Review: Afikotective


written and illustrated by Amalia Hoffman

Kar-Ben Publishing (imprint of Lerner Publishing Group), 2024

Category: Picture Books
Reviewer: Eva L. Weiss

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In Afikotective, the cub in a family of bears reveals his invention for finding the afikomen, the Passover matzah that is traditionally hidden by a family member and, if not discovered, is redeemed with a gift so that it can serve as the dessert for the seder. In this first-person tale, the cub, who tells his story in the first person, enlists his toy elephant as the afikomen detective, or Afiko-sniffer, since elephants are known for their acute sense of smell. This simple story is lightheartedly told with cut-paper illustrations in opalescent colors that are pleasing to the eye. The toy elephant's search uncovers seder foods, from apples to eggs and bitter herbs, but the afikomen remains elusive until the final plot twist. The scents are not described, and we may be meant to overlook that neither matzah nor eggs have especially strong aromas. Ultimately, the hiding place for the afikomen is revealed serendipitously. The cub finds it in the family toolbox, which he has taken down from the shelf in order to "fix" his Afiko-sniffer. The story is enjoyable, and it is notable that the grandmother plays a lead role in the family gathering from her wheelchair. The book's overall vibe is warm and inviting.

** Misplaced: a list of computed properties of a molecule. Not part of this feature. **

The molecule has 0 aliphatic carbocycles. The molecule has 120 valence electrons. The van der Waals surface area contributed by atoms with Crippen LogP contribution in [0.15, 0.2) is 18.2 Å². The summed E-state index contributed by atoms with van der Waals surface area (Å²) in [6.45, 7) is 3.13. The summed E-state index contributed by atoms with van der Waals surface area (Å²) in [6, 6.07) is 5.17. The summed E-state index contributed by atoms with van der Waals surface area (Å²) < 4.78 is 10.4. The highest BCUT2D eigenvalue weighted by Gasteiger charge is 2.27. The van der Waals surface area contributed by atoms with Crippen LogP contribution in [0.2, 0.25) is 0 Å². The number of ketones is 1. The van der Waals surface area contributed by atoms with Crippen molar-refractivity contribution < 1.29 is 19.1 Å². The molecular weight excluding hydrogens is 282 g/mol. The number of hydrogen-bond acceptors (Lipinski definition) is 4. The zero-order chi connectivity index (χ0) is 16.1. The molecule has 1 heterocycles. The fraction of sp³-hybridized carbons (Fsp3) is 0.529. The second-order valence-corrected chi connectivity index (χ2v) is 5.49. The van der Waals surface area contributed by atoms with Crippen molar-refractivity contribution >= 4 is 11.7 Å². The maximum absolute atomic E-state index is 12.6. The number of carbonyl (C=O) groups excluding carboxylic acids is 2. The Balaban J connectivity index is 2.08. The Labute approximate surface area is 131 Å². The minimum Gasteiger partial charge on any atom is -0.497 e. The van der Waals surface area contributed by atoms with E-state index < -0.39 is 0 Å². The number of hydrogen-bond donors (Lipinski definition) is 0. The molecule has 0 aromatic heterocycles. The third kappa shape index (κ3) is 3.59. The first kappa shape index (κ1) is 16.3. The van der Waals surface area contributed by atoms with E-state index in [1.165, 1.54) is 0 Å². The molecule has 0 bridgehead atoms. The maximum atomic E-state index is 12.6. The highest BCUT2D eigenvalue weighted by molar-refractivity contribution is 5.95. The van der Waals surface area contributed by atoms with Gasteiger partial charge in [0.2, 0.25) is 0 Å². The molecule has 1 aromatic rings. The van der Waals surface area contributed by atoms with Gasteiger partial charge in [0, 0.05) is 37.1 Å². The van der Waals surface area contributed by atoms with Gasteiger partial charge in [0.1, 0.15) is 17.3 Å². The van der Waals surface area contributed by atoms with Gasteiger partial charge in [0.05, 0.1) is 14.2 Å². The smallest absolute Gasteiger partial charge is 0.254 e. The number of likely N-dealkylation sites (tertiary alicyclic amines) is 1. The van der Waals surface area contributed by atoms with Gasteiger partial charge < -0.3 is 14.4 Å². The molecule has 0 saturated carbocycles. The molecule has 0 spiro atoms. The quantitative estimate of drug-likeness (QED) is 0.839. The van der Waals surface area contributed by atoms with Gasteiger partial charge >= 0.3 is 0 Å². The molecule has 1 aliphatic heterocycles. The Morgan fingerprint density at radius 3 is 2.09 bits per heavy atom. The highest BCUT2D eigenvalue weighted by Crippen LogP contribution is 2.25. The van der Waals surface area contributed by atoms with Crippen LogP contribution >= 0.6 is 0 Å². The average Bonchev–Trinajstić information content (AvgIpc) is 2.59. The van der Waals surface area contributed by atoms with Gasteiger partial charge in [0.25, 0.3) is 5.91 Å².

The holiday of Passover is explored with a focus on the time-honored ritual of the hiding of the afikomen and the naming of several of the foods that comprise the traditional seder plate. We don't learn much else about the heritage and lore of Passover, but the author's note does explain the Greek origin of the word afikomen, "what comes after the meal, that is dessert. " Amalia Hoffman (both author and illustrator), thoughtfully provides a matzah-badge that can be photographed and cut out so that children can play the role of detective at their own family seder. The books is appropriate for all denominations. 

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Reviewer Eva Weiss is a writer, editor, and translator. She was born in New York City and worked in the publishing industry there before making her home in Israel many years ago. She writes cultural and human interest stories and is the author of the children's book I Am Israeli (Mitchell-Lane, 2016).